Info iconThis preview shows pages 1–3. Sign up to view the full content.

View Full Document Right Arrow Icon
Published in: Rosenbaum, Allan, Gajdosova Ludmila (Editors), State Modernization and Decentralization. Implications for Education and Training in Public Administration: Selected Central European and Global Perspectives, NISPAcee, 2003. TOWARDS INTEGRATED POLICY MAKING: REMEDYING THE PUBLIC ACTION DICHOTOMY THROUGH INFORMATION AND COMMUNICATION TECHNOLOGIES AND LEARNING . By Theodore Tsekos Director, United Nations Thessaloniki Centre for Public Service Professionalism Public action becomes concrete through policy making. The totality of the outputs and outcomes resulting from the functioning of administrative agencies are, or are supposed to be, parts of broader frameworks setting and following goals for specific fields of social and economic activity. The rationale of the establishment and development of public organizations resides precisely in the obtaining of deliberate, concrete and tangible results within given policy fields. Each and every aspect of public organizations – strategies, structures, procedures, human resources and relations, communications etc- becomes meaningful only by becoming a part of ongoing policy making and implementation processes. Although public action, in order to be effective, has to be conceived and developed as an integrated system from top to bottom, a dichotomy concerning policymaking occurs habitually on both practical and theoretical grounds. This dichotomy reflects on all dimensions of public policy making: actors, driving values, processes, evaluation criteria etc. Policy analysis and design remains essentially a top-down process involving political -or highly politicized- personnel (elected officials, political appointees, advisors, high ranking career officers etc.). It is outcome oriented and operated on the basis of general criteria such as mission and vision concepts, organizational and environmental values and strategies, political priorities etc. On the contrary, policy implementation is basically a bottom-up process involving middle management and low-level personnel. Implementation activities are mainly guided by intra-organizational priorities and day-to-day management requirements and restrictions. They are short-term output oriented with only vague references to the “big picture” and loose links to the organization’s long-term objectives and strategic priorities and goals. 1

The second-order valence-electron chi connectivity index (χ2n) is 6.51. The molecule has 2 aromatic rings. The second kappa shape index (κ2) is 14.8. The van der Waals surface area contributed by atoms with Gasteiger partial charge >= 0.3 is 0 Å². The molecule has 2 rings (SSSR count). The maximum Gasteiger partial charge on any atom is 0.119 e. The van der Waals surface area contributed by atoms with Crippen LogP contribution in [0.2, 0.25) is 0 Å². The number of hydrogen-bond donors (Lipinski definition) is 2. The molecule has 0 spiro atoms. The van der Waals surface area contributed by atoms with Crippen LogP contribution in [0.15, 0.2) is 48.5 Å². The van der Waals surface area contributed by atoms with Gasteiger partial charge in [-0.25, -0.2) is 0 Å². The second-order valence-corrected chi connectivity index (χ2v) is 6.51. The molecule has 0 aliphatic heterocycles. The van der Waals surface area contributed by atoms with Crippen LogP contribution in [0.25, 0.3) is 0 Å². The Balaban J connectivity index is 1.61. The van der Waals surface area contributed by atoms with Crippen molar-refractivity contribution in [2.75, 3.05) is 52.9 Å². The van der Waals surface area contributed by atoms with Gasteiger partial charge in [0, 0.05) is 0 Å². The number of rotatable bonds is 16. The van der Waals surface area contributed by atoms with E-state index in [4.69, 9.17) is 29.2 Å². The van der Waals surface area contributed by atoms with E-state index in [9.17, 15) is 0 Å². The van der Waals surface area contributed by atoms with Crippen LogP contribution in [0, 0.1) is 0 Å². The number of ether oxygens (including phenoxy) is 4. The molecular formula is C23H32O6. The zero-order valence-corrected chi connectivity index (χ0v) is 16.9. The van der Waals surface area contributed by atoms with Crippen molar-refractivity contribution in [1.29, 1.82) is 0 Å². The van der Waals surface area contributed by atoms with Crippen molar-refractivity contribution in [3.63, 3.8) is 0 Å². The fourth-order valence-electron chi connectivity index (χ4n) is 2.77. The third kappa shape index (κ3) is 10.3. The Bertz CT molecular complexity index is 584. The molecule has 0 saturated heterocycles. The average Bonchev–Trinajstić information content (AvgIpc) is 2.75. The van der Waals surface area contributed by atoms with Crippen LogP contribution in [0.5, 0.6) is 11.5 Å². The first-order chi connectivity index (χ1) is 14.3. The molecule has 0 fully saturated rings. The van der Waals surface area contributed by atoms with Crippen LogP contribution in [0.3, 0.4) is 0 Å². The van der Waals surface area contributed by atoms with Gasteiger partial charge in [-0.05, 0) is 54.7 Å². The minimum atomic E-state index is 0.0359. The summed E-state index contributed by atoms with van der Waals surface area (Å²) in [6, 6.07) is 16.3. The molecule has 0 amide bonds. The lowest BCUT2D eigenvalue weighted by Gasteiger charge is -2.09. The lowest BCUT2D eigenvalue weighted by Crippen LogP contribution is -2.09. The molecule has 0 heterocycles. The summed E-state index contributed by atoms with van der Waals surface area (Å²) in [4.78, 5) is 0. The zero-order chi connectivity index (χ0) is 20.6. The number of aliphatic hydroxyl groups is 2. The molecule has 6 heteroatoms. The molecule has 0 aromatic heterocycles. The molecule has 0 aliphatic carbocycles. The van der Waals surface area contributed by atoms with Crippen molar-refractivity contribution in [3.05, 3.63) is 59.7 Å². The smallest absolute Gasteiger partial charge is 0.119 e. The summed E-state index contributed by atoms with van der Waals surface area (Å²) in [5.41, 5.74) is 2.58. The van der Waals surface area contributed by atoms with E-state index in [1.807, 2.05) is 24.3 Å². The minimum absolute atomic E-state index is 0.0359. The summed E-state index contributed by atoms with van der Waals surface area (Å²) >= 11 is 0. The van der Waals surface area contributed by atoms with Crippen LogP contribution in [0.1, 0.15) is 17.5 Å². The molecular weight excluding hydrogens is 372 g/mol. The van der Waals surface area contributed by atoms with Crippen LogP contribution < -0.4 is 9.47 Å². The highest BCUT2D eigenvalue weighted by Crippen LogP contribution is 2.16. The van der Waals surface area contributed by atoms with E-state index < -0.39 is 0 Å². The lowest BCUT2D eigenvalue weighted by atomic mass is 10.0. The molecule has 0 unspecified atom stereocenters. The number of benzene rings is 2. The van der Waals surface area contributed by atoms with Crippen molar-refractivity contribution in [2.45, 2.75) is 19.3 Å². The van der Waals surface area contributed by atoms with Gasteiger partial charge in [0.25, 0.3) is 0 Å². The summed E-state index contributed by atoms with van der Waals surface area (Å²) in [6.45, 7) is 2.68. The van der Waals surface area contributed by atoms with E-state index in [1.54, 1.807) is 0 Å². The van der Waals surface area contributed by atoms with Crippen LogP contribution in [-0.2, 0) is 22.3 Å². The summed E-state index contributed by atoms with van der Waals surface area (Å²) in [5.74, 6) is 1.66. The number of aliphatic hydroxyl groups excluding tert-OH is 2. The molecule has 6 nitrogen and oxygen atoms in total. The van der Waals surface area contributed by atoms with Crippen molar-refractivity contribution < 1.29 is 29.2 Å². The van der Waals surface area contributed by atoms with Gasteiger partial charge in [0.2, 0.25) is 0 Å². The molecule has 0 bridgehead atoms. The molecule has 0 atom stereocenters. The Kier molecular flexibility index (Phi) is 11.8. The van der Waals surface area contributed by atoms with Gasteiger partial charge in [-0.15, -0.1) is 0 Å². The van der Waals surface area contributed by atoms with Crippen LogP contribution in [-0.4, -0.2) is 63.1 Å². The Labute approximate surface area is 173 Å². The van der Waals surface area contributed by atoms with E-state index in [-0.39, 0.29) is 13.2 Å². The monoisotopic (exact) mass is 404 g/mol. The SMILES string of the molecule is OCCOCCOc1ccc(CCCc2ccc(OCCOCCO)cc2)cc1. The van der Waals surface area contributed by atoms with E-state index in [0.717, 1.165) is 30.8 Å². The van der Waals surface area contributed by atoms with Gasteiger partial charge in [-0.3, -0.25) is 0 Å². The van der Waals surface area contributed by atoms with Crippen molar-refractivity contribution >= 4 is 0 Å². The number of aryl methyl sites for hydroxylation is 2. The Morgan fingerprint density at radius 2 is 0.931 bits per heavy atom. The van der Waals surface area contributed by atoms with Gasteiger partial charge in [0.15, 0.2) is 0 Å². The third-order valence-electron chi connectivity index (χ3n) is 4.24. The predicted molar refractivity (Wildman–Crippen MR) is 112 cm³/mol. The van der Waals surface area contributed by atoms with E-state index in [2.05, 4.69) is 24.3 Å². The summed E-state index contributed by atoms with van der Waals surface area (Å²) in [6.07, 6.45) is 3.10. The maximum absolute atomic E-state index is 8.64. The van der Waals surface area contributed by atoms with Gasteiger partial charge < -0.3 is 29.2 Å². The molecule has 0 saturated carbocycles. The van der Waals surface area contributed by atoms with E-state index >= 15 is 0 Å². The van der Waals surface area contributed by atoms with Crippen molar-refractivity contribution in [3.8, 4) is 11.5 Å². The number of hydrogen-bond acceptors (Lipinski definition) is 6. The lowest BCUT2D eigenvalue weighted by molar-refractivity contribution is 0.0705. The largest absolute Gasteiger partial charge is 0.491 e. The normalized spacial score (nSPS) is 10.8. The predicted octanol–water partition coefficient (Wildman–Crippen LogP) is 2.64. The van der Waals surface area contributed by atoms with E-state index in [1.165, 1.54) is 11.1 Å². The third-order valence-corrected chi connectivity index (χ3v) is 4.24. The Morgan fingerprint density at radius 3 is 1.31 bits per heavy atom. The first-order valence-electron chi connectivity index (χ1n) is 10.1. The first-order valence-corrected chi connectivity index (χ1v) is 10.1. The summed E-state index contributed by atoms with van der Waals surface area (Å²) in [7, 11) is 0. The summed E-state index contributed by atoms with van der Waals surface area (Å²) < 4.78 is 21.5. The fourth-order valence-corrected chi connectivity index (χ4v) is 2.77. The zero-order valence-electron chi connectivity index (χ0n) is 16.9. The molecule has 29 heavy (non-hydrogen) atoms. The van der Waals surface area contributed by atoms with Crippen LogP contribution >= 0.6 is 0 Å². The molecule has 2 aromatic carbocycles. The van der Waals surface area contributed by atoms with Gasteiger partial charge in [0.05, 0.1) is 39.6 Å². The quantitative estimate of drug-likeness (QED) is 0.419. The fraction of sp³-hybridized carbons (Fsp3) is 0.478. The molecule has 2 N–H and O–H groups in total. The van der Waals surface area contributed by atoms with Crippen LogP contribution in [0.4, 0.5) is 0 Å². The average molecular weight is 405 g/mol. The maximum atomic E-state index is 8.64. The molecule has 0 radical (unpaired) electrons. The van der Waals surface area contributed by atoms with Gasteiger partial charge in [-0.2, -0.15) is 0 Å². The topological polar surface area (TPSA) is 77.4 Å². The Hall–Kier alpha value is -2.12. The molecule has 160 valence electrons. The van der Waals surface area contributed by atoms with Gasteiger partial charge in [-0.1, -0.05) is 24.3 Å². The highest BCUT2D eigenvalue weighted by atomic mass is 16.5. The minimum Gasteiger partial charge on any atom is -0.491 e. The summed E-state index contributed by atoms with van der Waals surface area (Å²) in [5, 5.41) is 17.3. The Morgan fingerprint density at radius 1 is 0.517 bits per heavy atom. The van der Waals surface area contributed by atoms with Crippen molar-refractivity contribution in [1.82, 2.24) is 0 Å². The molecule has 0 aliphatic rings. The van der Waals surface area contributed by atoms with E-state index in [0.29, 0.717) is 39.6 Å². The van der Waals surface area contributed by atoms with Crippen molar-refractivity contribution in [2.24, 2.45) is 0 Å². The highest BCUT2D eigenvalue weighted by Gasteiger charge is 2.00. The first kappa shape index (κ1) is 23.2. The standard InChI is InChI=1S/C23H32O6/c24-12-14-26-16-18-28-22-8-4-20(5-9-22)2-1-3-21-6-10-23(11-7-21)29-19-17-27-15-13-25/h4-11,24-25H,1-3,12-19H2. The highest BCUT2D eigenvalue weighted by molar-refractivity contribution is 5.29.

Background image of page 1

Info iconThis preview has intentionally blurred sections. Sign up to view the full version.

View Full Document Right Arrow Icon
Figure 1: The “Policy Breach” - Bureaucrats - Intra-organizational priorities & restrictions - Short-term objectives - Output oriented - Political personnel - Mission – vision - General values - Strategic planning - Long-term objectives - Outcome oriented The fact that the two essential stages of the policy-making procedure are practically developed and conducted through two distinct structural and cultural sub- constituencies, produces what one could define as a “Policy Breach” (Figure 1). The unsuitable connection and mismatching of two complementary steps of a process supposed to be linear, leads to the disintegration of the overall rational policy making
Background image of page 2
Image of page 3
This is the end of the preview. Sign up to access the rest of the document.

{[ snackBarMessage ]}

Page1 / 7


This preview shows document pages 1 - 3. Sign up to view the full document.

View Full Document Right Arrow Icon
Ask a homework question - tutors are online